Here’s a boredom-driven multipart question. Yes, in fact, multipart questions are the only kinds of questions I ask.
What’s your preferred golf uniform? Do you always or usually wear purpose-made golf shirts, slacks and shorts?
Do you change the style of what you wear to where you play? In other words, do you wear better looking clothes when you play better (read: more expensive) courses or do you pretty much wear the same kind of threads no matter where you play?
Has you golf attire changed over the last few years?
I ask the last question because I’m starting to make a big change. I’m rejecting what I see as the Global Golf Uniform. Pretty much every male tour player the world over wears it. You know the look. I don’t have to detail it here. I don’t know why but it’s especially loathsome when I see this getup worn by skinny 10 year olds and fat guys over 50. The mere sight makes me want to take up bowling.
One last question: Has your choice in headwear changed? Me? I’m getting ready to dump the ubiquitous baseball style hat (who ever found that style of hat functionally suited to golf anyway?) in favor of something befitting the dignity of my rapidly advancing years.
Yes, I’m thinking bucket hat.
A few years back I wore this uniform: Shorts year round and irrespective of the weather. Hey, I live in Los Angeles; it’s easy. The shorts are Patagonia and I have pairs in medium tan and medium gray. They’re just standard cotton shorts not golf shorts. Last year I started wearing dark gray Kuhl shorts because of the slimmer fit and the very clever phone pocket it has.
I used to prefer Travis Mathews and Adidas golf shirts and an occasional Nike (they always seem to have good, simple back shirts).
I have come to hate fully 90% of the paper-thin synthetic crap that pretty much every golf shirt company is peddling these days. Not only do they look like crap on nearly everyone they also have a hyper-synthetic feel to their coal-based or polymer-based fabrics.
No, I’m not pining for the days where every tour player wore pleated Docker-styled slacks and wildly oversized cotton polo shirts (usually made by Ashworth back in the day).
This is where I’m really bucking the system. Where doable, I’m ditching the golf shirt. I have a great collection of non-collard casual shirts that I’ve come to prefer over the scads of black, blue and red golf shirts I’ve worn when out hacking in the past. The change has brought a palpable relief to my psyche and sense of style. I’ve hated the me-too formulary of the golf uniform for long enough.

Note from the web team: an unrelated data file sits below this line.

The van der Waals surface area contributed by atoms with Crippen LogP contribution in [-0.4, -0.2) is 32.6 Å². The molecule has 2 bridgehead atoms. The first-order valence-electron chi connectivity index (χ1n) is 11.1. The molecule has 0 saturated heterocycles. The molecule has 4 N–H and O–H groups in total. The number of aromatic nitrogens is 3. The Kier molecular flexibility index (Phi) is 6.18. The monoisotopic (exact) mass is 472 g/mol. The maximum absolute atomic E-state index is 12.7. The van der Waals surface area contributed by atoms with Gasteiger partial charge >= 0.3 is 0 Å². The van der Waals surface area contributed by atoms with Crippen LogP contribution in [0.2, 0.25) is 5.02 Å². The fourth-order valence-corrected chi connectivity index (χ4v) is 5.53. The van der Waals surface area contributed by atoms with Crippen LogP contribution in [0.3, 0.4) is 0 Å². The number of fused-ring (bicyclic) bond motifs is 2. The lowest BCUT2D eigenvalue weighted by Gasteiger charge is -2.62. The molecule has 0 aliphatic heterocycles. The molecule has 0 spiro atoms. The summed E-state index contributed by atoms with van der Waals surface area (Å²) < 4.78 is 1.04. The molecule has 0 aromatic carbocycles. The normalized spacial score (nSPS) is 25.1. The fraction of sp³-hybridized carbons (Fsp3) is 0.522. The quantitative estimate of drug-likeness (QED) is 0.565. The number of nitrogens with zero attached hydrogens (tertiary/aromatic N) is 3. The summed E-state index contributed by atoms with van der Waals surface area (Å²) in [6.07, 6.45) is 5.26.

If a course requires a collared shirt, and I really want to play there, I’ve got it covered. But, the fact is that I may end up asking myself if I really want to play a course that requires me to wear something I don’t like wearing.
Yup, I’m swimming upstream on this one while I’m still walking the golf course and carrying my sticks on my back. Life’s too short to wear polos and a baseball hat every time I play golf.
It’s gonna take some guts to actually put that bucket hat on…I admit it.
Originally published in an old blog of mine way back in 2013
I have a lot of fond memories of my old friend, Brooks Berdan. In my early days as a reviewer, he was always kind enough to loan me gear for review that would have been difficult if not impossible to get my hands on otherwise.
Later, when I consulted to Music Reference and Muse Electronics I learned what a truly fantastic dealer Brooks was and how hard he worked for his customers. Brooks was a very unusual dealer. He had a national reputation, but did virtually no business over the phone (let alone over the internet). Brooks was the rare dealer who wanted and, even needed, to know his customers before he would do business with them, let alone separate them from their money.
Brooks loved tube gear and faithfully represented Music Reference and RAM Tubes like no other dealer in the US. His loyalty had its perks. Very often, I would hand deliver his orders directly all the way from Santa Barbara, especially when he was ordering a lot of tubes or a one-off product like a hand-made RM-9 Special Edition.
Of course, just hanging out with Brooks was a special pleasure. We could talk music, or gear, or motorcycles, or the challenges of making a marriage work, for hours at a time, and we often did. Back in 2003, when I was going through my divorce, I dropped by Brooks’ shop one afternoon. I was giving him the summary version of where things were and mentioned, in passing, that it had become tough to write reviews since I hadn’t taken my analog rig when I had moved out of the house. Brooks looked up from what he was doing and asked me what I needed. I told him I could get along fine with a simple set up and that the Kuzma Stabi Reference and Dynavector XL that was back in Valencia were loaners from the distributor anyway.